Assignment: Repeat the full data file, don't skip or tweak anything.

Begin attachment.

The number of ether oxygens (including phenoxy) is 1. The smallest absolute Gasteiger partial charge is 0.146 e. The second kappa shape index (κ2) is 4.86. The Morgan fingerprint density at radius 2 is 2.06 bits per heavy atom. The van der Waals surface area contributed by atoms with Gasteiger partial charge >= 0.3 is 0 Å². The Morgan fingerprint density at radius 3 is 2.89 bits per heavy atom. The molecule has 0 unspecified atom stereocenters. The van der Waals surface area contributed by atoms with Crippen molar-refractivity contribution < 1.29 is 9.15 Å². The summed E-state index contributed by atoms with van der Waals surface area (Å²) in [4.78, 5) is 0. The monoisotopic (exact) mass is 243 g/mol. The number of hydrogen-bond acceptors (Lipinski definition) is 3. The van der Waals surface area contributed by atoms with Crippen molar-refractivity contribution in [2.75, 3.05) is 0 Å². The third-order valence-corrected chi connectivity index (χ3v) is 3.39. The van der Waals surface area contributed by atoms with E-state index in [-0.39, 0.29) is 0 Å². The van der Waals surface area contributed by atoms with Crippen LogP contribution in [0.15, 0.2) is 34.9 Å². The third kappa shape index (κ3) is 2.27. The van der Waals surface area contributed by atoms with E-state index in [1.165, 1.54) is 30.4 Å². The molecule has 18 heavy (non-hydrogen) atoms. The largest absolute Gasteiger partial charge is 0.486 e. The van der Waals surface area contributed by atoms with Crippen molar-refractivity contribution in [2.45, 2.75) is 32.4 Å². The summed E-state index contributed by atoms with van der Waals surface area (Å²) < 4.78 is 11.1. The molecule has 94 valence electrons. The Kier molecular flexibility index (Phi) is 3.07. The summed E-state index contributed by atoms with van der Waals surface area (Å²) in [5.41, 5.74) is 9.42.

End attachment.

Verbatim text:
The number of ether oxygens (including phenoxy) is 1. The smallest absolute Gasteiger partial charge is 0.146 e. The second kappa shape index (κ2) is 4.86. The Morgan fingerprint density at radius 2 is 2.06 bits per heavy atom. The van der Waals surface area contributed by atoms with Gasteiger partial charge >= 0.3 is 0 Å². The Morgan fingerprint density at radius 3 is 2.89 bits per heavy atom. The molecule has 0 unspecified atom stereocenters. The van der Waals surface area contributed by atoms with Crippen molar-refractivity contribution < 1.29 is 9.15 Å². The summed E-state index contributed by atoms with van der Waals surface area (Å²) in [4.78, 5) is 0. The monoisotopic (exact) mass is 243 g/mol. The number of hydrogen-bond acceptors (Lipinski definition) is 3. The van der Waals surface area contributed by atoms with Crippen molar-refractivity contribution in [2.75, 3.05) is 0 Å². The third-order valence-corrected chi connectivity index (χ3v) is 3.39. The van der Waals surface area contributed by atoms with E-state index in [-0.39, 0.29) is 0 Å². The van der Waals surface area contributed by atoms with Crippen LogP contribution in [0.15, 0.2) is 34.9 Å². The third kappa shape index (κ3) is 2.27. The van der Waals surface area contributed by atoms with E-state index in [1.165, 1.54) is 30.4 Å². The molecule has 18 heavy (non-hydrogen) atoms. The largest absolute Gasteiger partial charge is 0.486 e. The van der Waals surface area contributed by atoms with Crippen molar-refractivity contribution in [2.45, 2.75) is 32.4 Å². The summed E-state index contributed by atoms with van der Waals surface area (Å²) < 4.78 is 11.1. The molecule has 94 valence electrons. The Kier molecular flexibility index (Phi) is 3.07. The summed E-state index contributed by atoms with van der Waals surface area (Å²) in [5.41, 5.74) is 9.42.